SKID ROW – Flying The Flag Of A New Generation

August 1, 2014, 3 years ago

By Aaron Small

feature skid row hard rock

SKID ROW – Flying The Flag Of A New Generation

United World Rebellion Chapter One (released in 2013) and Chapter Two (due in August) both feature five original Skid Row songs and a pair of cover tunes. However on Chapter One, the covers (Judas Priest’s “United” and EZO’s “Fire Fire) were not included on the North American pressings. Thankfully the covers Skid Row recorded for Rise Of The Damnation Army: United World Rebellion Chapter Two (Queen’s “Sheer Heart Attack” and Aerosmith’s “Rats In The Cellar”) come as standard fare worldwide. “We wanted to make them available to everybody this time,” states bassist Rachel Bolan. Part of the reason Canadian and US fans were denied the covers last year was the gap in release dates; North American stores received CDs more than a month ahead of shops in Europe and The UK. Now in 2014, there’s only a day separating the release on either side of the Atlantic.

“I love Queen and when I played ‘Sheer Heart Attack’ for everyone (in the band) they were like, ‘Oh man, I forgot about this song; it’s so cool.’ That’s my favourite song off of News Of The World,” admits Rachel. “We jammed on it a few times and it felt like it could be one of our songs; so we went into the studio and cut it.”

Queen is currently touring with Adam Lambert (runner-up in season eight of American Idol) as their new vocalist in place of the late, great Freddie Mercury. “I’m sure it’s going to be great. I’m only bummed about the fact that they’re not coming to Atlanta where I live,” says Bolan. “I missed them with (previous replacement vocalist) Paul Rodgers, but I heard it was great. Adam Lambert has such a good voice. I’m really curious, and I’m happy that Queen’s playing again. Freddie Mercury will always be Freddie Mercury, but to me Queen was always a band; it wasn’t an individual guy.”

Skid Row knocks Aerosmith’s “Rats In The Cellar” out of the park. “That was another one where we just kind of plucked it out of thin air. I think Snake (Sabo, guitarist) had brought it up. When we were playing it we felt like kids. We watched old Aerosmith videos on YouTube to figure out what key they were actually doing it in; just little nuances they had. That guitar line, the solo towards the end – Snake played that in one take. He wanted to fix a couple parts and we all said, ‘uh-uh, no way, leave it.’ So he thought that was cool ‘cause it was the first time he ever did a solo in one take. He nailed it! It’s just so much fun playing covers.”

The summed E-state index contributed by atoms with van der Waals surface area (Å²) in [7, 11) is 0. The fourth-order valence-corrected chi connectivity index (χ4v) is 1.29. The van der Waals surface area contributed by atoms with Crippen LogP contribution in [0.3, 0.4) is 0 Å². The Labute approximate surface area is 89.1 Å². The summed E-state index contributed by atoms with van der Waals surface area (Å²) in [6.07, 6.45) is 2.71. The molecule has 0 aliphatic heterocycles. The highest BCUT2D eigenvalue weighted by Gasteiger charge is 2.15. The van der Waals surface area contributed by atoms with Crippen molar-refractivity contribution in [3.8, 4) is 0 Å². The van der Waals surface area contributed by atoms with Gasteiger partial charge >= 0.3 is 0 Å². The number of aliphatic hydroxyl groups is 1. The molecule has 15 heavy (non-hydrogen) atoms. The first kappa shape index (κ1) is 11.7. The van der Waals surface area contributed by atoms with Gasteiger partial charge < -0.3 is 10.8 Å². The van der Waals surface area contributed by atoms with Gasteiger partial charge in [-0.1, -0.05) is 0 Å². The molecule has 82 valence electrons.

Aerosmith started their North American tour, with special guest Slash, the very day this Skid Row interview took place. Back in the early ‘90s, Skid Row opened for Slash’s former band Guns N’ Roses. As such, Rachel provides BraveWords with a Slash story. “He was always a really cool dude. I’ll never forget being at his house. There was a bunch of us; a few guys from Skid Row, a couple of Metallica guys, and of course Slash; I think Duff (McKagan) was there. This was back in the day when everyone was drinking hard and partying hard. Someone was making a run that I thought was for beer, so I pitched in a bunch of money for beer – and it ended up being not beer; it was something that I don’t partake in. I remember saying to Slash, I thought it was a booze run. He goes, ‘No, why? Did you pitch in and you don’t do this stuff?’ Yeah, exactly. So Slash says, ‘Hang on a second – everybody give me ten dollars to give back to Rachel.’ That’s my favourite Slash story,” giggles Bolan. “He took care of business. ‘Don’t worry, you don’t do it, you’re not paying for it.’ Next thing I know, I only kicked in $30 and I had $50. So again, ‘who gave ten bucks too much?’ He took care of it; it was great.”